A new technique is proposed for calibrating a 3D modeling system with variable zoom based on multi-view stereo image analysis. The 3D modeling system uses a stereo camera with variable zoom setting and a turntable for rotating an object. Given an object whose complete 3D model (mesh and texture-map) needs to be generated, the object is placed on the turntable and stereo images of the object are captured from multiple views by rotating the turntable. Partial 3D models generated from different views are integrated to obtain a complete 3D model of the object. Changing the zoom to accommodate objects of different sizes and at different distances from the stereo camera changes several internal camera parameters such as focal length and image center. Also, the parameters of the rotation axis of the turntable changes. We present camera calibration techniques for estimating the camera parameters and the rotation axis for different zoom settings. The Perspective Projection Matrices (PPM) of the cameras are calibrated at a selected set of zoom settings. The PPM is decomposed into intrinsic parameters, orientation angles, and translation vectors. Camera parameters at an arbitrary intermediate zoom setting are estimated from the nearest calibrated zoom positions through interpolation. A performance evaluation of this technique is presented with experimental results. We also present a refinement technique for stereo rectification that improves partial shape recovery. And the rotation axis of multi-view at different zoom setting is estimated without further calibration. Complete 3D models obtained with our techniques are presented.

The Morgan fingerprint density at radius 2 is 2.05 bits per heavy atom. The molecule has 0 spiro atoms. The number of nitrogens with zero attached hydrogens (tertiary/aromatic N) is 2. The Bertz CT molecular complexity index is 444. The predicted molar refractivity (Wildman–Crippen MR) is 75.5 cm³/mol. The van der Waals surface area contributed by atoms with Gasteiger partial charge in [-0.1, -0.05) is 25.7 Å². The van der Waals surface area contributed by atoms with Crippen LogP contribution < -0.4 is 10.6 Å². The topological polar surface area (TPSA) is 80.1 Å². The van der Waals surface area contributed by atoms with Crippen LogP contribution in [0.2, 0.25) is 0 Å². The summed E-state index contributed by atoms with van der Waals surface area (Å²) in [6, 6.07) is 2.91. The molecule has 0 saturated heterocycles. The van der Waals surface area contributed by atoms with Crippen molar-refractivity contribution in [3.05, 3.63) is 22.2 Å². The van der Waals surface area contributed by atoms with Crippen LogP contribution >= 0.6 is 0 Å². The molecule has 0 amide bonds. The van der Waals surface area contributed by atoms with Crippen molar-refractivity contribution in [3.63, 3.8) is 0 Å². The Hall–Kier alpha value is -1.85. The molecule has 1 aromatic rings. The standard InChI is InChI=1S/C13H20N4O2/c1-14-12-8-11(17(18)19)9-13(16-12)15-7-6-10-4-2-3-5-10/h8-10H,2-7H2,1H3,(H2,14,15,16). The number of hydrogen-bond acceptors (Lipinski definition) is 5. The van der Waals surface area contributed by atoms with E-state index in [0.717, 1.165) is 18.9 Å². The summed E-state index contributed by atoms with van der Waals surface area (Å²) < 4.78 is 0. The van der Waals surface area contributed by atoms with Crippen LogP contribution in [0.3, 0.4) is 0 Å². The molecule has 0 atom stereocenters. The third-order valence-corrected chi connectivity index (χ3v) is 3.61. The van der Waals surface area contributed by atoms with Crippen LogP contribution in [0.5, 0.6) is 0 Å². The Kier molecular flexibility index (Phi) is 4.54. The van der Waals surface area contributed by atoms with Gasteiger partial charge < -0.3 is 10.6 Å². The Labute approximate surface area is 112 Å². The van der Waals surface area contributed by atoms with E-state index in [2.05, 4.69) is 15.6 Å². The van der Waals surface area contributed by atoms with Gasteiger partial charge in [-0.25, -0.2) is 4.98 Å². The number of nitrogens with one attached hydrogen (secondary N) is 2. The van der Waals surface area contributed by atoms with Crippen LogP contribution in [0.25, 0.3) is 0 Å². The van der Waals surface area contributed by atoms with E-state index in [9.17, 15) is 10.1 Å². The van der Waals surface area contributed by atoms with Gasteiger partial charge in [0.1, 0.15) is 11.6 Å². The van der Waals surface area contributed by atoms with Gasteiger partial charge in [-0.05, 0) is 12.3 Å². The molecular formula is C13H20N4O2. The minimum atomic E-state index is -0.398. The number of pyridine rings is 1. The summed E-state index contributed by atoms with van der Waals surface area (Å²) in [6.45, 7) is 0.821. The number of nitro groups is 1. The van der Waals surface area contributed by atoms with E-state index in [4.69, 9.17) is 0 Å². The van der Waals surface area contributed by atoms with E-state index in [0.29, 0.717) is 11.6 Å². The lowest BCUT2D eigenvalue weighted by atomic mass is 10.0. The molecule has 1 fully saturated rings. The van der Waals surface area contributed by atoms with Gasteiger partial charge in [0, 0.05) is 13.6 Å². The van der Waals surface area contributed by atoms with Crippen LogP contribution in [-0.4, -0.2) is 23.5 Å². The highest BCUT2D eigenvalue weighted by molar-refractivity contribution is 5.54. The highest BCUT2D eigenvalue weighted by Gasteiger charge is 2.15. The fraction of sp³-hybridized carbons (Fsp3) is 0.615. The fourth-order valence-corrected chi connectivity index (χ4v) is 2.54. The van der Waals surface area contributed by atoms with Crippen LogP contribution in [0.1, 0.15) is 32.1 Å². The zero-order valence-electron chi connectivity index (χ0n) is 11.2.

Structured light techniques have been used in a lot of applications. As a two-dimensional optical measurement method, structured light sensors are faster than one-dimensional point triangulation sensor while easier to calibrate and move than full-field three-dimensional sensors. The accuracy of structured light sensors mainly depends on the accuracy of both calibration and beam center extraction. In some applications with complicated surface shapes, the extracted center may not be the actual “true” center, which results in image bias. This paper presents a method to compensate the image bias and improve the measurement accuracy of structured light sensors. The basic concepts of image bias correction are given and some initial results are provided.